In conclusion, I can only say that I just feel the most frustrated about this editor. Not that it's lousy just that it has so much potential but all of it lies unrealized.

Growing our bootstrap script

Our company currently is using a custom bootstrap script to install our application which is based on virtualenv. Our 'bootstrapper' does a few things:

  1. Sets up virtualenv
  2. Runs configuration scripts
  3. Other stuff

While our script works and has served us well, when cleaning it up and trying to expand it's functionality it began to show it's cruftiness, the kind of whiff you get that maybe the script itself needs the help of some third party libraries. Two of the python libraries that I have seen that can help us are:

  • virtualenv-tools to help us with cloning our virtualenvs
  • unipath or py-path to clean up the parts of the code relying on os.path and gang (ugh really hate those)

It seemed simple enough initially, just add these libraries or third party applications and ensure that we install them on our live servers as well. So, there I was a confident idiot, accessing our production servers installing the required pieces, checking in the modified code ... going home for the day thinking that all was well. Well, all was not good and dandy. The next day my QA department looked at me with this crossed look because all of her test servers broke. Well of course they broke, they too used the same bootstrap script and they too needed to be installed with the new required pieces. "There must be a better way of doing this" I silently thought to myself, then I remembered testing out this application building system from the Zope foundation called "buildout". I wondered if it would be useful for me. I read through the docs and it seems it was just what I needed!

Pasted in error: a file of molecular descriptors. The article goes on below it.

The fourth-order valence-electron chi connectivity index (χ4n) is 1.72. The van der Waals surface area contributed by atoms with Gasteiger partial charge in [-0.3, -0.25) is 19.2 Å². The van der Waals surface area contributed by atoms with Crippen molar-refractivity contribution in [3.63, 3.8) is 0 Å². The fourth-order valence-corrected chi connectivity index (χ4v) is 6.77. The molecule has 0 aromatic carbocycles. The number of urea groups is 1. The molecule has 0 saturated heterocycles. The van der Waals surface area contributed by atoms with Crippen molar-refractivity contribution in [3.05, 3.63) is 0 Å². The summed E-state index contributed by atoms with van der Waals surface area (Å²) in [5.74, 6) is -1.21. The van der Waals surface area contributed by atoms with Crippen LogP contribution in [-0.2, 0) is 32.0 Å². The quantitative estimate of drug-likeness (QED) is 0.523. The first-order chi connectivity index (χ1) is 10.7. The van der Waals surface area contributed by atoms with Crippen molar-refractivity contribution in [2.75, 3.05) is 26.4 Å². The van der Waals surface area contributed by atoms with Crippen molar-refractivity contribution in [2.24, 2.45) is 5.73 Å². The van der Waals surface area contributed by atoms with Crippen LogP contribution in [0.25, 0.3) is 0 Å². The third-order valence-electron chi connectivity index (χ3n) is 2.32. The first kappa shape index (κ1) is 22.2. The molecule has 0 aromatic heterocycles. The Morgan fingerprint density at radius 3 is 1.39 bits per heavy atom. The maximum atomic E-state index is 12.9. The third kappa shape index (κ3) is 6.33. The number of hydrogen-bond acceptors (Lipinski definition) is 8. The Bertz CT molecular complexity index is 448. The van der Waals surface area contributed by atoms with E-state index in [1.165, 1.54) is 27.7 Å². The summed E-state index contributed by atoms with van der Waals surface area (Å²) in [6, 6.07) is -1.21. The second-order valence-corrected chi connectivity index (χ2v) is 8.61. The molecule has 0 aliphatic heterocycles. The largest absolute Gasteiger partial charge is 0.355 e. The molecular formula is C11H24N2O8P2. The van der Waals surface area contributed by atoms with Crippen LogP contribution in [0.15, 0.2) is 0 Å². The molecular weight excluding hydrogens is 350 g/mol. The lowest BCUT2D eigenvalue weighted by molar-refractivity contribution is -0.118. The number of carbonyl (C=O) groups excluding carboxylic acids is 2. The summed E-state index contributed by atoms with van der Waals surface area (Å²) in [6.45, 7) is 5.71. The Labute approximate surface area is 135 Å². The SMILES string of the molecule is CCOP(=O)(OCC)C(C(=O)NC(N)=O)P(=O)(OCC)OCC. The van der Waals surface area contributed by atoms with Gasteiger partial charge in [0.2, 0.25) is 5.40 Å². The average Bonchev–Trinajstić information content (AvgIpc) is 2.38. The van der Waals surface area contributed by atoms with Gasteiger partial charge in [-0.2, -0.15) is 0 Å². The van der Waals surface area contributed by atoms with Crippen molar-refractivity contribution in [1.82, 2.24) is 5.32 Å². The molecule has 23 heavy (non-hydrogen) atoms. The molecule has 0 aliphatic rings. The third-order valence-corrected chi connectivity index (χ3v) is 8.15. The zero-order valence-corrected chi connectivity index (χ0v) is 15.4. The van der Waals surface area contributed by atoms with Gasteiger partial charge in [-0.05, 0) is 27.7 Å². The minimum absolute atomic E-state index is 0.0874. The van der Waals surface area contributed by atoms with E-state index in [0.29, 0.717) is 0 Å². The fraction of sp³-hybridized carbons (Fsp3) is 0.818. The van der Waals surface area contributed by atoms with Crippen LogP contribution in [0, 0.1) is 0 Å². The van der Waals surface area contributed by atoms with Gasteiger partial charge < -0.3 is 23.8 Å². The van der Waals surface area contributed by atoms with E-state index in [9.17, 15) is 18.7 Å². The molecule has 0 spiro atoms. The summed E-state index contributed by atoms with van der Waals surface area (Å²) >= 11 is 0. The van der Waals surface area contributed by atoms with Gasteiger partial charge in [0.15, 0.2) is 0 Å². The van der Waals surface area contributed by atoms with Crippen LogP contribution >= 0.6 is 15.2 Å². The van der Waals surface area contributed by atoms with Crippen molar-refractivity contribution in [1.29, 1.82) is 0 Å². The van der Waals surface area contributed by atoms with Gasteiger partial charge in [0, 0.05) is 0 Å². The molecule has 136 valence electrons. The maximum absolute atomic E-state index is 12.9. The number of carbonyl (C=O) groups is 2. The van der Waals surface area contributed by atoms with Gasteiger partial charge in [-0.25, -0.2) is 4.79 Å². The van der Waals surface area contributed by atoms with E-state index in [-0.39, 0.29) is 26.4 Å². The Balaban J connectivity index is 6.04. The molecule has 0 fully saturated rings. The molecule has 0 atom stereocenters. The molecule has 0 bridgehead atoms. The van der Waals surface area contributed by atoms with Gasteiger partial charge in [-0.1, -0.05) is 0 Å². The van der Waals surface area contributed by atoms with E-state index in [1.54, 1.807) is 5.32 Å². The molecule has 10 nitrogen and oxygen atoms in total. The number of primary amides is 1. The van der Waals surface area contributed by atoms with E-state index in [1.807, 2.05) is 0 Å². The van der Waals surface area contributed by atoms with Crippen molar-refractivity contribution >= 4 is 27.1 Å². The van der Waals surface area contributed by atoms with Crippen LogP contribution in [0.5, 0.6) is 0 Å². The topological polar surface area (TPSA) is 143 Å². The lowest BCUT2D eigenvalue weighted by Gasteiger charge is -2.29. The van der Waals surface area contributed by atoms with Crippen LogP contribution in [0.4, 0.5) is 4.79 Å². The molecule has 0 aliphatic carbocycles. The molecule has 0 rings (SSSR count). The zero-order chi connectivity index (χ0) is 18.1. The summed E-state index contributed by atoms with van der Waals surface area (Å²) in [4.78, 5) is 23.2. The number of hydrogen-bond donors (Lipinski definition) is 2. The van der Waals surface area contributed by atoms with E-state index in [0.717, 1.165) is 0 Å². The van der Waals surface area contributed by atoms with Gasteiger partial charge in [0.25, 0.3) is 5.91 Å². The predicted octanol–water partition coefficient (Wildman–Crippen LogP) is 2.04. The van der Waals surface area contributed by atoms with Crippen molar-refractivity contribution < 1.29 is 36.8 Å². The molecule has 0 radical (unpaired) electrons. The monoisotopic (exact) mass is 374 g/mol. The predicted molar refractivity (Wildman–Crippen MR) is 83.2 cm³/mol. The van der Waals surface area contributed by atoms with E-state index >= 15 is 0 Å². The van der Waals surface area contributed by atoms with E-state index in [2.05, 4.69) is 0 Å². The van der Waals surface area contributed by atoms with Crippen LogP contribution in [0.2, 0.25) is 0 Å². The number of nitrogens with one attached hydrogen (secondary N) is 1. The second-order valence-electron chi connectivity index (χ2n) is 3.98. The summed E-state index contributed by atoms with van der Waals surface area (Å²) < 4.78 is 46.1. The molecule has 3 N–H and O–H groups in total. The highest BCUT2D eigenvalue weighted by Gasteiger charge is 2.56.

After numerous false starts (The acquaintance process took longer than I anticipated as grasping it's core concepts was not as easy as I thought). So now here is how I do our bootstrapping using buildout, I create a buildout.cfg with barebone contents:

parts = cot

recipe = zc.recipe.egg
interpreter = python
eggs =

Then I run

python -d

then to finally pull in my bootstrap's library requirements in the form of local eggs.


In this way it's self contained and I need not touch any of the system's python's libraries. Nice! Finally I can run my bootstrapper with:


Then after the bootstrapper runs it's course, I can activate my virtualenv and hand the reigns there. No need for me to manually go in and ensure that all of my bootstrap's system requirements of python libraries are met. Done!

There are few places where this workflow can improve, one that comes right off the bat is why not just make the whole thing a buildout process. Well, I am looking into that as there are more than a few places where our files has to be rethought and better-ed. I am looking at that and hoping to reshape our whole deployment plus bootstrapping process hopefully based on buildout. I am also thinking of reshaping our testing process around buildout to get rid of retarded stuff like installing nosetests on production servers.

I will post my findings on our progress in the migration process ... as for now I am complete.